“It looks like peace, but it’s more dangerous at night,” says Ahmed Mohammed. Mohammed works the night shift at the front desk of El Capitan Hotel and Hostel, a $45-a-night single-room occupancy hotel in the Mission District.
“The only stories that happen here are about murders, girls and drugs,” he says from behind a glass enclosure like a bank teller’s that runs from his desk up to the ceiling.
An SRO can be a permanent residence or a room for the night. It’s a refuge, a haven and, at times, a prison. It can be a place to perpetuate bad habits or a safe house in which to extinguish them. It isn’t luxurious, nor is it crude. At its most simple, an SRO is a shelter from the storm. We checked in to one to report on the living experience that is a daily reality for San Franciscans who are poor, vulnerable and on the edge of homelessness.
There are over 500 SROs in San Francisco, and they are home to more than 30,000 low-income residents, according to the Central City SRO Collaborative, a local housing advocacy group. SROs make up 5 percent of all San Francisco residences and comprise the largest supply of low-cost rental housing in the city. An SRO is defined as a single 8-by-10-foot room with shared hallway bathrooms, but beyond that they range dramatically in quality.
Even in this community, gentrification is an ongoing issue. While there are incentives for landlords to rent to people who are homeless, in low income brackets or suffering from mental illness and who are supported by government or charitable agencies, there are often greater incentives to evict such tenants and renovate the space to rent at a higher price. Especially in neighborhoods like the Mission.
At First Glance
The first thing we notice as we walk up the carpeted stairs to the front desk is that it is incredibly bright.
The fluorescent bulbs don’t flicker, but shine down with an unflattering fury onto the occupants who roam the stairs and hallways and occasionally stop by the front desk with its glass partition and signs apologizing for the inability to lend money.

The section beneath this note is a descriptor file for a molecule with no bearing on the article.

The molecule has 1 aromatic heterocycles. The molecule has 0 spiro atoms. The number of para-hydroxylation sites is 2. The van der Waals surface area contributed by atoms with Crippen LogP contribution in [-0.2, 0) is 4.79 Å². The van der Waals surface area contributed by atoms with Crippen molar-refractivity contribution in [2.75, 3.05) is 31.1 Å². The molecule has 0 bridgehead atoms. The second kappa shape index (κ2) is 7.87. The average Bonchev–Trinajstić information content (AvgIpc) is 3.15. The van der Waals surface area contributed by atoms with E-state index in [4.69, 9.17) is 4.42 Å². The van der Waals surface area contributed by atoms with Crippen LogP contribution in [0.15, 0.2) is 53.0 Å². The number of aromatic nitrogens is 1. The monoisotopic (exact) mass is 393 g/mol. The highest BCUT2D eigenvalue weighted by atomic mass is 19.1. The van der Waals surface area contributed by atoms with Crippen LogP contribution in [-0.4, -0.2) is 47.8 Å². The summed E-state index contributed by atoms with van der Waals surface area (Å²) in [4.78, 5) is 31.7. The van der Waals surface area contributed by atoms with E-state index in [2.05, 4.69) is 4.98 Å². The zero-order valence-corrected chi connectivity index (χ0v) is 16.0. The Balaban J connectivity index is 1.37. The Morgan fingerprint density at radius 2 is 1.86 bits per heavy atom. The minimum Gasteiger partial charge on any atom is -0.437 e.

El Capitan is a medium-sized hotel. It opened around 45 years ago and has 80 rooms. Of those, about 30 percent are occupied by permanent residents, some of whom have lived here for as long as six years. None of the rooms have kitchens and there is a sign in the lobby that flatly states, “No hot plates.”
Despite the manager’s stark description, many of El Capitan’s residents and guests are regular folks trying to live out their lives. We overheard three men in their 20s talking about going to yoga class as they climbed the stairs from Mission Street. At any given time El Capitan houses around 10 culinary students from a nearby community college. It’s a cheap place to stay in one of America’s most expensive rental markets.
Our Living Quarters
Our room shocks us. Not only is it nice, with a neatly made twin bed, varnished wood floors and the usual tepid hotel paintings, there is also a huge flat-screen TV. Are we really in an SRO? Not until we stroll around the hotel do we start to see that living conditions vary in other sections.
We’re on the second floor. On the first floor are a series of rooms with bunk beds made up for students. In another wing of the first floor are the permanent residents. As we walk around, the occasional cracked doorway reveals a room with plain white walls, a buzzing TV and a floor piled with clothes and belongings.
Our room has a sink, a coffee maker and an alarm clock that went off without reason at 5 a.m. These are not the accommodations that the long-term residents — many of them older people — are assigned.
As we walk down the hallway, Mohammed suddenly appears around the corner, arms on hips.
“If you want to walk around, let me give you a tour,” he says.
He quickly escorts us out of the resident wing, saying that we shouldn’t bother the permanent residents, some of whom suffer from mental issues and need quiet.
The permanent residents don’t have any of the luxuries of our room, but they get a slight discount for paying by the month. There is no formal screening process for residents other than making sure they have a matching credit card and ID. The front desk keeps a record of the IDs of those who have used drugs in the hotel, to ensure that they don’t come back. As Mohammed said, some residents deal with mental illness.